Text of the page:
Scott's Story

"When I was a child and everything happened, I thought I was the only one."

When Scott Weaver was 11, his mother’s boyfriend began abusing him. “It happened at night when I was sleeping,” said Scott. “He would come in and start touching me, saying, ‘It’s alright...everyone does it.’” Over the next two years, the abuse escalated and became more frequent. The boyfriend also abused Scott’s sister. “I wanted to tell someone, but I was afraid of not being believed. He threatened me.”


Scott’s parents were divorced, and he only saw his father every other weekend. During one visit, Scott gathered the courage to speak up about the abuse. His father immediately called the police. “It took a while to find the guy because he went on the run,” explained Scott. The boyfriend was eventually arrested and charged. Scott testified in court, and the perpetrator went to prison.

While the abuse had come to an end, Scott encountered new challenges. “We went to live with my dad and changed schools. I was in a really small school before and transferred to a big school—that was a big transition in itself.” Scott’s father informed a guidance counselor of the situation, and Scott benefitted from that support. “My guidance counselor through high school looked out for me and understood my struggle. He made it more welcoming and warming.”

Scott Weaver, survivor of sexual assault, poses with the salmon he caugh
Scott finds that spending time outdoors helps him to deal with painful memories.

At times, Scott still faces challenges when it comes to confrontation and anger. “Sometimes there’s stuff I want to say, but I keep things bubbled up inside. I avoid confrontation, and I think it’s from having to go to court as a kid.” During the trial process, Scott testified against his mother’s boyfriend, ultimately leading to a conviction. To prepare for the trial, he worked with a supportive district attorney who prepared him for the workings of the courtroom. Some survivors find that knowing what to expect at a criminal trial can help them feel more confident testifying in court.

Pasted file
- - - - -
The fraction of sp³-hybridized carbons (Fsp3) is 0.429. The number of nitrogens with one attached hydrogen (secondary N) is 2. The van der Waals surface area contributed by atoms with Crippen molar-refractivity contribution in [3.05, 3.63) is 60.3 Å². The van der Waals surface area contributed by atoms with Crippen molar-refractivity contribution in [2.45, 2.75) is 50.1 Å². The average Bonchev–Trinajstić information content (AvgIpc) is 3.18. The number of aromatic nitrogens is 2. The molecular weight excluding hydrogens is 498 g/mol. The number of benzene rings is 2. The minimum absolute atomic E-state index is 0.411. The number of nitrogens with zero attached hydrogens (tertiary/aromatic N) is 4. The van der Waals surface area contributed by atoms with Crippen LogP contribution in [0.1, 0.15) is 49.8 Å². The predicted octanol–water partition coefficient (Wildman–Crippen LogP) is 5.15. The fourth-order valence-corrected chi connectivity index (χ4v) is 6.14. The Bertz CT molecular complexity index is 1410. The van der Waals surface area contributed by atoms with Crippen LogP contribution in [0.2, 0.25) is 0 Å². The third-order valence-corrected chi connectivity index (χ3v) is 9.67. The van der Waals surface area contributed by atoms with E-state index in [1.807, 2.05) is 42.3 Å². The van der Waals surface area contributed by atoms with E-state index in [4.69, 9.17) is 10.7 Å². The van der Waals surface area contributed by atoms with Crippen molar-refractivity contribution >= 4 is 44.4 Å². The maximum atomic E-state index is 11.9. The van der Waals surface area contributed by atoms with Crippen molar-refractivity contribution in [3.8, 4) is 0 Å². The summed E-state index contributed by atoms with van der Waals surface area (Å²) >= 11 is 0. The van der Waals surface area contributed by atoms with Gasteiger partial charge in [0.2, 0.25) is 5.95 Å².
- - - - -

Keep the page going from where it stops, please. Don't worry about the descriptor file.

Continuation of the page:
“I found out later that my mom also testified that she knew about the abuse, but didn’t do anything. That really hurt,” explained Scott. “But she’s my mom. I love her. I’m a forgiving person.” In addition to talking to a counselor, Scott has also found comfort in his faith. “I go to church regularly. Connecting with my faith was important for me learning how to heal.” He hopes to open his own Christian-based nonprofit one day to help men with similar experiences.

Today, Scott is thriving. He is successful in business as a TV director and controller—and a proud new father. “My daughter was born five months ago. When I start to go to a sad place...she helps. My wife also brought three kids to our marriage—together we’re a pretty happy family.” When times are tough, he takes to the outdoors to help him relax. He’s an avid freshwater fisherman, often scouting out salmon, trout, and bass.

Scott shares his story proudly, but it wasn’t always easy to talk about what happened. “I joined RAINN’s Speakers Bureau to help me get my story out there. When I was a child and everything happened, I thought I was the only one. I want men to know there is help out there, and plenty of guys who have been through the same thing."

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